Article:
Carragh Ryan’s job at Deeprath Castle begins with a very odd job interview. She doesn’t learn much about the job and isn’t very sure about the frosty Lady Gallagher that hires her, but she leaps at the chance to work at the remote castle’s famed library because of its troubled history. Little does she know that Deeprath’s history has continued to be troubled right through to the present day. In The Darkling Bride, by Laura Andersen, we follow (mostly) Carragh as she digs into the family history and winds up at the center of a re-opened murder investigation.
The Darkling Bride jumps back and forth in time and back and forth into the heads of various narrators. In the present, Carragh and Garda Inspector Sibéal McKenna, peel back the layers of the remaining Gallaghers’ secrets at Deeprath Castle, in County Wicklow, Ireland. Carragh works as an inoffensive cataloger in the castle library, but her curiosity (and the promptings of what might be a ghost) send her down the rabbit hole of the what happened to the famous Victorian author who once lived there and his (I think bipolar) Gallagher bride. Meanwhile, Sibéal has been tasked with re-investigating what really happened to the murdered parents of the current Lord Gallagher.
We also get glimpses of the past through the Victorian author, Evan Chase-Gallagher, who was famous for writing Gothic novels based on folklore, and from his wife’s diary. At first, I didn’t know why those chapters were included in the novel. They were interesting, sure, but it isn’t until the end of The Darkling Bride that everything comes together in a thrilling and fitting climax.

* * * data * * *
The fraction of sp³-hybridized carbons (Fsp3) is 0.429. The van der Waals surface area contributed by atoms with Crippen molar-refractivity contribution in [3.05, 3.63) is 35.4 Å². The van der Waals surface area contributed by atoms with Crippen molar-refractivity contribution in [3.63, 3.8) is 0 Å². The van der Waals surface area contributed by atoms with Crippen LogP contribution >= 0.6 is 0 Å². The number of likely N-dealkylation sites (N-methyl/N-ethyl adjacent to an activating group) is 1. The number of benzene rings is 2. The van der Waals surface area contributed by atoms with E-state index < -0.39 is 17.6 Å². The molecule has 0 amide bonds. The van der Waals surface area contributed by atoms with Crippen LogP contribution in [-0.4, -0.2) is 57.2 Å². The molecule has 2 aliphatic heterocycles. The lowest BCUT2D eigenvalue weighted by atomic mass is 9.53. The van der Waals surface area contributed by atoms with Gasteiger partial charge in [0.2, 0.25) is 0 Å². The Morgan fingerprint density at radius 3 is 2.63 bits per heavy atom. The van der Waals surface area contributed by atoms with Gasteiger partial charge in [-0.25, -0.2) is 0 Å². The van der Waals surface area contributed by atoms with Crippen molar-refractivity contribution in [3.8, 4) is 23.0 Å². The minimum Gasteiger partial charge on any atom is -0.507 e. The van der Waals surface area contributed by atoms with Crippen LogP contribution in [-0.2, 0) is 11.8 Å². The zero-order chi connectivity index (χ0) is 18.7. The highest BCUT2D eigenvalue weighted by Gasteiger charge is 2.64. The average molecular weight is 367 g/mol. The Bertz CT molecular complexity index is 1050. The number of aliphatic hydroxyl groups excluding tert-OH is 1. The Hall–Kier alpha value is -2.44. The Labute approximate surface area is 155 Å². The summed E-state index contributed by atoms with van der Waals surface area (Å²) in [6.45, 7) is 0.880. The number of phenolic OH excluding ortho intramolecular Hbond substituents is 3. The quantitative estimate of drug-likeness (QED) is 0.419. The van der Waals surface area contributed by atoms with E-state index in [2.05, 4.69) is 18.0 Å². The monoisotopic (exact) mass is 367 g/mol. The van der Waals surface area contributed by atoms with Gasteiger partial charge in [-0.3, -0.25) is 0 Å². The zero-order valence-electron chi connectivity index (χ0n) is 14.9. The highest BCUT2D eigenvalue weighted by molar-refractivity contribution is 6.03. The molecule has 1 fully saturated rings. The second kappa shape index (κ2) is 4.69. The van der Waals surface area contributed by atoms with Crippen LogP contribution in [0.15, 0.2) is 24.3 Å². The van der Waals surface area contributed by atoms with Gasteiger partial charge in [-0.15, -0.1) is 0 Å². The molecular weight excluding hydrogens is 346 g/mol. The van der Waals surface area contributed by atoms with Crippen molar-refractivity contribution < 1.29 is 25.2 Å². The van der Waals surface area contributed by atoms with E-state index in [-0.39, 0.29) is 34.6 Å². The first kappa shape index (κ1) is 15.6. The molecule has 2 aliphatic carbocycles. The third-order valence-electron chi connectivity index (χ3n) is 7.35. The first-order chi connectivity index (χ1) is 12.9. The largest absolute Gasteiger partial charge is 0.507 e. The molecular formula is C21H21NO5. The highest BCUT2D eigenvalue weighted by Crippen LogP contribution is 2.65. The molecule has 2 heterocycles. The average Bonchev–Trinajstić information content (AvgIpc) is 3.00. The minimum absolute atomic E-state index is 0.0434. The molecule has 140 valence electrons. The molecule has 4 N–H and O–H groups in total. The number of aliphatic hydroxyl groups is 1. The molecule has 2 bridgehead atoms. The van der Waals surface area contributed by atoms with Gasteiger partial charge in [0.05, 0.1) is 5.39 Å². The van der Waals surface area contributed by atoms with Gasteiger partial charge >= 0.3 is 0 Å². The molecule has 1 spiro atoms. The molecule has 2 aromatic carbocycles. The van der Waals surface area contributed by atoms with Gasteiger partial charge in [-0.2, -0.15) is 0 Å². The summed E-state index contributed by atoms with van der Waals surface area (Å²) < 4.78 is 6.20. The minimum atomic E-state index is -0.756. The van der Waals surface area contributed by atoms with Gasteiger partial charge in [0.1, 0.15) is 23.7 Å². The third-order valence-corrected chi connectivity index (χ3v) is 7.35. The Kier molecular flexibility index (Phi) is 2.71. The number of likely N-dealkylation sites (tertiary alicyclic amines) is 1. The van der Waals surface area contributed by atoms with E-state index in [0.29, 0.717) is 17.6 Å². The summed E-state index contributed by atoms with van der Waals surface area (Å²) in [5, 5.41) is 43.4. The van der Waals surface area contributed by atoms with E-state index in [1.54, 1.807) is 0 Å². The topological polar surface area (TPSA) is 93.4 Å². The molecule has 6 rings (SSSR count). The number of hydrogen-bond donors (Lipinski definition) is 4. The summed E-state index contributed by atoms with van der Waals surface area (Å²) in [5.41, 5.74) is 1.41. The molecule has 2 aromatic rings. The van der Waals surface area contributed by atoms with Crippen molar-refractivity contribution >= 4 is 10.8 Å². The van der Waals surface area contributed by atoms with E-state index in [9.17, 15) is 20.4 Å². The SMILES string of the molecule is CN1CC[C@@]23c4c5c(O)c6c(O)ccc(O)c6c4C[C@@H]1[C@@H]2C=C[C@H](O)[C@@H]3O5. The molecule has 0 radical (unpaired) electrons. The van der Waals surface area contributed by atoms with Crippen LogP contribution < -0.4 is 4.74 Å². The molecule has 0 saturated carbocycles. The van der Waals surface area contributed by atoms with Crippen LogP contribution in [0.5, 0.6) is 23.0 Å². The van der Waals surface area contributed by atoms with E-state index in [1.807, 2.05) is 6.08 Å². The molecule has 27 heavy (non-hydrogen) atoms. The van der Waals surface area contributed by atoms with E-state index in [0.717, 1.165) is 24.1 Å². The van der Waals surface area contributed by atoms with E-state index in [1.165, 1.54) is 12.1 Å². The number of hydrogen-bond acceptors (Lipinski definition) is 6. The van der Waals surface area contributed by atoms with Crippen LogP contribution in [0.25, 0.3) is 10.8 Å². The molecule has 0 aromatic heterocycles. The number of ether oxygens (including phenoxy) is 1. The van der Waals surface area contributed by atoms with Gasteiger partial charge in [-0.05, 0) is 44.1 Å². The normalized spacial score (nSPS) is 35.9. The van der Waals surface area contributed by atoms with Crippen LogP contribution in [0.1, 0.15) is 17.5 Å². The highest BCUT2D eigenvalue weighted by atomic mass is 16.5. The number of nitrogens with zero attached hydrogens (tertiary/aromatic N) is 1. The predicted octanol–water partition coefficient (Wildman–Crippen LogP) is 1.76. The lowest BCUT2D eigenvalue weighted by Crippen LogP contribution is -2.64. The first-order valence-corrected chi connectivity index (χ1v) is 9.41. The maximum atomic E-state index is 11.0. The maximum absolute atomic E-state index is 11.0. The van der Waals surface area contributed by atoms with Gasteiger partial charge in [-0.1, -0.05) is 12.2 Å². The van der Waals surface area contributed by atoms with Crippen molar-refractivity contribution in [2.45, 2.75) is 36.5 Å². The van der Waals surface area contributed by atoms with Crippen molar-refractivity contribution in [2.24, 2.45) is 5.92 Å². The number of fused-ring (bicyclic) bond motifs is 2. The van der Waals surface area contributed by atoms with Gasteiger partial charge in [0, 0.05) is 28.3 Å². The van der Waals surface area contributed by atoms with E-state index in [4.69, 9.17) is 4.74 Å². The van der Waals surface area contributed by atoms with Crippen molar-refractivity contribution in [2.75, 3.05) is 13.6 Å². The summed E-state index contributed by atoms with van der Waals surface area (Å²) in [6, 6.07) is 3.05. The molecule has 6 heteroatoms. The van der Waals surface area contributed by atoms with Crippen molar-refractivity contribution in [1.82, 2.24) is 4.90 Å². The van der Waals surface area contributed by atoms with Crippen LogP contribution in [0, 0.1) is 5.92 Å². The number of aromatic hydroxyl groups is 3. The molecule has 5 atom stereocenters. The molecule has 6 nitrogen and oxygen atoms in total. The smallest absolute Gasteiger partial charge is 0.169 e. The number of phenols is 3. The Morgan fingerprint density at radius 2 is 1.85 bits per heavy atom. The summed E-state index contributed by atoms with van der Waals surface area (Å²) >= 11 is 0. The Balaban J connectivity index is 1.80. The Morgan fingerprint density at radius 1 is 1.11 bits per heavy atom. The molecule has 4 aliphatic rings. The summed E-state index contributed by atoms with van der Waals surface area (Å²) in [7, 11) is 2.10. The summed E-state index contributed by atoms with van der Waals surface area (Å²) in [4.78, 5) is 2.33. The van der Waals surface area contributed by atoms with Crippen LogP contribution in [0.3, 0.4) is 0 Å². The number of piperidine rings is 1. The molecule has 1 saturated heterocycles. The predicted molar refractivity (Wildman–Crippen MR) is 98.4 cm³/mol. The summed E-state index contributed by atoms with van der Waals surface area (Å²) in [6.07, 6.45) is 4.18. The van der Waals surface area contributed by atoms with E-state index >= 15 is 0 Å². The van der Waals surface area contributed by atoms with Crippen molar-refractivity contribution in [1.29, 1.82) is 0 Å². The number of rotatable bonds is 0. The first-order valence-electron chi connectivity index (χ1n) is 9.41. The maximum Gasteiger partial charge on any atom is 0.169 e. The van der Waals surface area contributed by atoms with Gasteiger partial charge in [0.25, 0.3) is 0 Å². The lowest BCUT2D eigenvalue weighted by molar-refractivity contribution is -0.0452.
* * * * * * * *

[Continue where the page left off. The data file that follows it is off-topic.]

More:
The mystery (or mysteries) at the heart of the book are very well plotted, but what made this book for me was the way that it brings the setting and its history to life. Throughout the novel, Lord Gallagher is harassed by his relatives for his decision to give the castle to the Irish National Trust. The Gallagher family has been there for centuries. They belong there. It would be a betrayal of all of that to give the place up. And yet, Carragh’s heritage as an adopted child and later revelations in the book show us just how much blood and family love matter. This affecting theme, plus all of the detail lavished on the castle and its surroundings, made this book much deeper than its mysteries.
I can recommend The Darkling Bride as a literary thriller that works. I’ve been disappointed quite a few times in the past by books that involve chases after lost manuscripts that fizzled. This book doesn’t fizzle. Far from it. It’s a slow burn that got more and more tense as I read. I couldn’t but it down for the last half because I just had to know what happened next.
I received a free copy of this book from the publisher via Edelweiss, for review consideration. It will be released 6 March 2018.